Go to Kentucky.gov home page
Kentucky: Council on Postsecondary Education

Council on Postsecondary Education and Kentucky Department of Education
REPORT OFFERS NEW INFORMATION ABOUT COLLEGE PARTICIPATION AND SUCCESS OF KENTUCKY HIGH SCHOOL GRADUATES

Press Release Date:  Monday, April 02, 2007  
Contact Information:  Sue Patrick
502-573-1555 ext. 308
Sue.Patrick@ky.gov

KDE Contact: Lisa Gross
Phone: (502) 564-2000
Lisa.Gross@education.ky.gov
 


(FRANKFORT, Ky.) – The High School Feedback Report for the Class of 2004 released today by the Council on Postsecondary Education offers a broad range of information about college preparation and participation of Kentucky’s 2004 high school graduates. Produced collaboratively with data collected by the Council, the Kentucky Department of Education, the Kentucky Higher Education Assistance Authority, ACT, Inc. and The College Board, the report examines students’ performance during their first two years of college in Kentucky.

“We are gratified by this unprecedented level of collaboration among our state agencies,” said Kevin Noland, interim Kentucky education commissioner. “We hope it stimulates community conversations about the support that school and district leaders need to improve the college participation and success rates of Kentucky’s high school graduates.”

Substantial improvements have been made to the report since the Council last published it in 2006. This year’s report uses students’ highest ACT scores, rather than their most recent, and for the first time includes the graduation rates of each high school and the average high school grade point average for all 12th graders.

Each high school report features comparison info at the school, district and state levels and important school statistics such as ACT and Advanced Placement test-taking and success. With a more user-friendly format, the report is designed to be a tool for data-based decision-making at the local and state levels.

Statewide data included in the report shows 81 percent of students graduate high school and 51 percent enroll in a Kentucky college or university. Of those students that enroll in college, 95 percent attend full-time and 64 percent enter a bachelor’s degree program.

The report also details how the class of 2004 performed in their first two years of college. Eighty-nine percent of students returned for a second semester and the mean grade point average at the end of their first year was 2.3. Statewide findings show 79 percent returned for their second year.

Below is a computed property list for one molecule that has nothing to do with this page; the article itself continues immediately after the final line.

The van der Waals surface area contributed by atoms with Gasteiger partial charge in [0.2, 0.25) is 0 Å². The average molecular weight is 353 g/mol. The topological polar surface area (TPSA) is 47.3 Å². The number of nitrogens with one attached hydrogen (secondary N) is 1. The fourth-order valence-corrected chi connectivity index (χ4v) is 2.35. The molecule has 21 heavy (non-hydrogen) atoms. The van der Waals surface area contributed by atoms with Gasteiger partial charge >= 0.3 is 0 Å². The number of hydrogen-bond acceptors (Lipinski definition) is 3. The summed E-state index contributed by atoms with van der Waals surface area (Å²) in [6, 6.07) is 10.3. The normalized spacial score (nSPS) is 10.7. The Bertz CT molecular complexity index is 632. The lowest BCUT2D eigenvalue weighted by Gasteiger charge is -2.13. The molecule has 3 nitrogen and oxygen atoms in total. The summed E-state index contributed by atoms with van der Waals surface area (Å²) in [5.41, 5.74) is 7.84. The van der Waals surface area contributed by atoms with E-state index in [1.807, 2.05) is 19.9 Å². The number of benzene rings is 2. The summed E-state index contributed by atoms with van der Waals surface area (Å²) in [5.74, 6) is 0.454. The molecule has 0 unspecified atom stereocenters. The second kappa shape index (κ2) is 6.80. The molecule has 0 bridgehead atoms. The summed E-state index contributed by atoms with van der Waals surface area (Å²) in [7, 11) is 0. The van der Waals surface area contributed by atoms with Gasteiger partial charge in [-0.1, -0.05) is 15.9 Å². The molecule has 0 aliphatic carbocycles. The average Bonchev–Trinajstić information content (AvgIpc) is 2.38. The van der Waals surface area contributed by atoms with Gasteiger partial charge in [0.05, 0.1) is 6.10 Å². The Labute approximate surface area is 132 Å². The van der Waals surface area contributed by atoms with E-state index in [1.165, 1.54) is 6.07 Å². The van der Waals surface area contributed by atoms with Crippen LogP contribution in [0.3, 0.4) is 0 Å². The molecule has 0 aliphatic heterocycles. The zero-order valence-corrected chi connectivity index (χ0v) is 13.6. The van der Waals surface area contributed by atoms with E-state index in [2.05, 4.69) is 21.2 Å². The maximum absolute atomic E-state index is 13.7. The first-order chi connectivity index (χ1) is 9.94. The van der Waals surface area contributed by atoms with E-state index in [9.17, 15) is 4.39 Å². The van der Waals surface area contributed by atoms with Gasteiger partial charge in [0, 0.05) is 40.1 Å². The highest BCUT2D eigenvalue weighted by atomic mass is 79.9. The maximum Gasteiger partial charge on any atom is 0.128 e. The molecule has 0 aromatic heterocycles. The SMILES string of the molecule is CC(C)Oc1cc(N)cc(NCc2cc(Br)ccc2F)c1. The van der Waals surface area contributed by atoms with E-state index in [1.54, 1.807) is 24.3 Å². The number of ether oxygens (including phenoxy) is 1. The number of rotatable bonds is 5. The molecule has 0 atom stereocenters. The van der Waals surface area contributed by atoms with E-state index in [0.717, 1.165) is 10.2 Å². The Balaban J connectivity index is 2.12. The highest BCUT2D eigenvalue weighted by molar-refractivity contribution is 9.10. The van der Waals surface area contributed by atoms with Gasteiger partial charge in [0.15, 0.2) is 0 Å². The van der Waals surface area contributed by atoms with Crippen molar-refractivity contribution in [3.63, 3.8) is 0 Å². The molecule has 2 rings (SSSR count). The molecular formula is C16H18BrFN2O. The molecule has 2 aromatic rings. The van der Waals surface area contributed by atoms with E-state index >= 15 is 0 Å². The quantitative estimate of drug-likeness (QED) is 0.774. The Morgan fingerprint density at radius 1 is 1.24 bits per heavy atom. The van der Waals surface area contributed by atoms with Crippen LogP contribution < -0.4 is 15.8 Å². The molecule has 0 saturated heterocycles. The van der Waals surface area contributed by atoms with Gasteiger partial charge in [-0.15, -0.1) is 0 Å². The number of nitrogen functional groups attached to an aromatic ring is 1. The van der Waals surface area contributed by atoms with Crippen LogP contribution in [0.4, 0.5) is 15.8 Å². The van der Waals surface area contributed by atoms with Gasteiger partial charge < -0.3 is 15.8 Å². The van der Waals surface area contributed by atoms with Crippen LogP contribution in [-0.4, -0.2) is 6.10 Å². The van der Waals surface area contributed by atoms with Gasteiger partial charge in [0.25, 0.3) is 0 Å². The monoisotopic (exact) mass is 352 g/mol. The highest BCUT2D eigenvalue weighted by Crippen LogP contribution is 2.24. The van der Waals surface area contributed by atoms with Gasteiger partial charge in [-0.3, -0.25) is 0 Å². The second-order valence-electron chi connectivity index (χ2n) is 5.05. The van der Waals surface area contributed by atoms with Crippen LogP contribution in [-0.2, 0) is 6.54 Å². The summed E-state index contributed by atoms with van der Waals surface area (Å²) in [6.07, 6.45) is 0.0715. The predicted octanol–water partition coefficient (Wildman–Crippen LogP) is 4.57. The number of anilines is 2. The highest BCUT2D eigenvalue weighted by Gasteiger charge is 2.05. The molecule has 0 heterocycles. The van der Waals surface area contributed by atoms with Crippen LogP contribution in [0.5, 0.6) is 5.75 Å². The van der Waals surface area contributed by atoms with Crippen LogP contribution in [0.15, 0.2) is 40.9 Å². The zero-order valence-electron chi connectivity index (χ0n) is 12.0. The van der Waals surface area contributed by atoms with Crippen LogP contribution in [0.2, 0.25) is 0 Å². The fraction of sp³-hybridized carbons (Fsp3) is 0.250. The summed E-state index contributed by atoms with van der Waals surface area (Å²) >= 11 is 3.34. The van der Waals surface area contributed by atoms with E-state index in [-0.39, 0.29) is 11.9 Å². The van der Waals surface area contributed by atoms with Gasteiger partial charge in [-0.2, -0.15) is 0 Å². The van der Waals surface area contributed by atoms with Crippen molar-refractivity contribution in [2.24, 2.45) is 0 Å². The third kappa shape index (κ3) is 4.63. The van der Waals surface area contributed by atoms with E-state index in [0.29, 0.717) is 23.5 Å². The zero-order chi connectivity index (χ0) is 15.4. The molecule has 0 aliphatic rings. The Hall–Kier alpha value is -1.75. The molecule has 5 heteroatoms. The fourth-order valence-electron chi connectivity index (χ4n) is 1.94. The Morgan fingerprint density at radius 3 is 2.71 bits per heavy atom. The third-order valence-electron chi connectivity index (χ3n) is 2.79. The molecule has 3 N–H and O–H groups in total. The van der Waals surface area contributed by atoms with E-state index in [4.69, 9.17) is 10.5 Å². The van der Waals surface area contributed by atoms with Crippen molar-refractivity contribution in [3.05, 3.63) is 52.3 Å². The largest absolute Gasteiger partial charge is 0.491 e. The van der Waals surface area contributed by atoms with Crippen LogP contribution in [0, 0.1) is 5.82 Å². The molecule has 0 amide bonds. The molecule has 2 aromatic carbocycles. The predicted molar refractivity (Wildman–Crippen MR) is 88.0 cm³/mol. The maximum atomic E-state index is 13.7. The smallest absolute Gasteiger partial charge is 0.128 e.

“It is critical to Kentucky’s future economic success that we understand how students are moving through the education pipeline,” said Tom Layzell, president of the Council on Postsecondary Education. “This effort underlines the need for a comprehensive, statewide P-20 data warehouse that would bring together information from all education agencies to create a seamless system of education in the Commonwealth.”

KHEAA’s participation in the report also provides information about the Kentucky Educational Excellence Scholarship Award program for the first time. The report shows Kentucky students earned an average KEES award of $1,054.

“Combining data from all three agencies helps us begin to make important connections between financial aid, academic preparation and college success,” said Edward Cunningham, executive director of KHEAA.

To view the High School Feedback Report for the Class of 2004, visit the Council Web site at http://www.cpe.ky.gov/news/reports/highschoolfeedback/.

###

Kentucky’s postsecondary and adult education system is improving the economic vitality of the Commonwealth and the lives of Kentuckians. By raising educational attainment to the national average by 2020, Kentucky will attract higher wage and knowledge-based business and industry and the overall quality of life for Kentuckians will improve with higher incomes and levels of employment, better health, less obesity, more volunteerism, and lower crime and public assistance rates.


 



 

Last Updated 4/2/2007
Privacy | Security | Disclaimer | Accessibility Statement